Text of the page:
Monday, September 03, 2007

Lessons Learning (Second in a Series)

Photo Courtesy of The Boston Globe

The taper has had an unexpected effect: introspection. The big show is just a few days away and I'm reviewing my journal of private notes, training diary, blog posts, and emails. Here's a journal entry from Thursday, March 1, 2007:

"Although scarlet maples stood dormant beside the banks of the grey coloured waters, tightly wrapped in protective covers, the buds of her spirit held blossoms that could not to be contained. Many winter miles were covered and, although I may have been the lone runner, never was I without my spirit kindred. Spring is nigh."

You see 'BoomerNation another lesson I'm learning is that:

You're Not Alone.

Attempting Ironman makes you a rare athlete. As rare as you may be don't forget that you're not the first or the only one to prepare for 140.6 miles. It may be of little solace when the hill is steep and the sun is hot and you're the only one on the road. But when you're recovered know there are others sharing the same trials, errors, and successes.

Today I swam my last swim with my local teammates. To a person, each one took time to say a few words to me and wish me well. I believe one of the keys of having a full Ironman experience is to join, or make, a group of people with a common goal. Building a network of supporters is just as important as a training plan.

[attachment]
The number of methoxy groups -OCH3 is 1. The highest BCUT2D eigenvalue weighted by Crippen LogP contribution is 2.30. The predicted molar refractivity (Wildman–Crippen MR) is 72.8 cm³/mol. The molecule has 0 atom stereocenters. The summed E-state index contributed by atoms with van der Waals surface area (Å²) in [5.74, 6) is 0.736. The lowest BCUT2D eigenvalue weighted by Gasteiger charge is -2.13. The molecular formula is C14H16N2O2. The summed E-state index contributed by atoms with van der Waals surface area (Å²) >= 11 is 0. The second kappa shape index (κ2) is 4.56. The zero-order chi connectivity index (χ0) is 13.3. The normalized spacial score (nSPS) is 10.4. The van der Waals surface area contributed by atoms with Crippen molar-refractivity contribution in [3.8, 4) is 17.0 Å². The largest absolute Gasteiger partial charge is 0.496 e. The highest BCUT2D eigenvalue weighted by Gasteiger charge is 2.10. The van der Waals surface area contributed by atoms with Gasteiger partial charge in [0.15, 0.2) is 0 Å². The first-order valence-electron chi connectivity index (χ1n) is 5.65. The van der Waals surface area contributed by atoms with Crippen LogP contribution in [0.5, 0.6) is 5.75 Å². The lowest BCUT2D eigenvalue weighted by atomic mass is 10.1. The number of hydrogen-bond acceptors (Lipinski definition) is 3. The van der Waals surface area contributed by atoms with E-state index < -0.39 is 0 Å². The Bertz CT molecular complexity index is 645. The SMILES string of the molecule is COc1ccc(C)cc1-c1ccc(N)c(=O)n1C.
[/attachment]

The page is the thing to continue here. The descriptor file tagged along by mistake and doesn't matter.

Believing that I could achieve, although in the beginning I may have been the only one, and learning that I was not alone in the journey count a lot. But belief and good company didn't protect me from tough days and moments of doubt. You see...

Nobody Said it Was Going to Be Easy.

There will be moments, maybe a lot of them, where the training will just plain suck. Swimming 2.4 miles, biking 112, and running a full marathon in secession isn't a natural thing to do. Preparing is hard. It's not particularly complicated but easy it's not. The training will hurt. It takes away the precious asset of time. It will, at times, leave you dejected and maybe rejected by a few. It's all a part of the route to the starting line. Accept it. One of the reasons you chose Ironman is not because it's easy but because it's hard.

Earlier this summer I found myself sitting in a valley of doubt and I wasn't alone. I recalled this post from April 2006 and read it to mon esprit nordique:

"The valley is where you learn. They valley is where you rest. The valley is where you experience humility. The valley is where you build energy to attack the mountain again. Mountaintops are great and exhilarating and fun to conquer. But, it’s also hard to stay on the mountaintop unless you sit down and camp out there. Then you might become stagnant and lazy and soon someone else will show up determined to kick your butt off the top. Besides, who has time to sit on their laurels? We’re in a race after all. Instead, enjoy the mountaintop – but know the valley comes next. All ups have a down. All highs have a low. Learn to enjoy, if not expect, them both."

Belief, community, and overcoming difficulty are things I'm learning, and there's more. It's when things are at their hardest an essential ingredient must be always present for achievement. That will kick off the next post.

Stay tuned...

1 comment:

Shelley said...

vous ĂȘtes mon esprit des have the "right" stuff Brian!!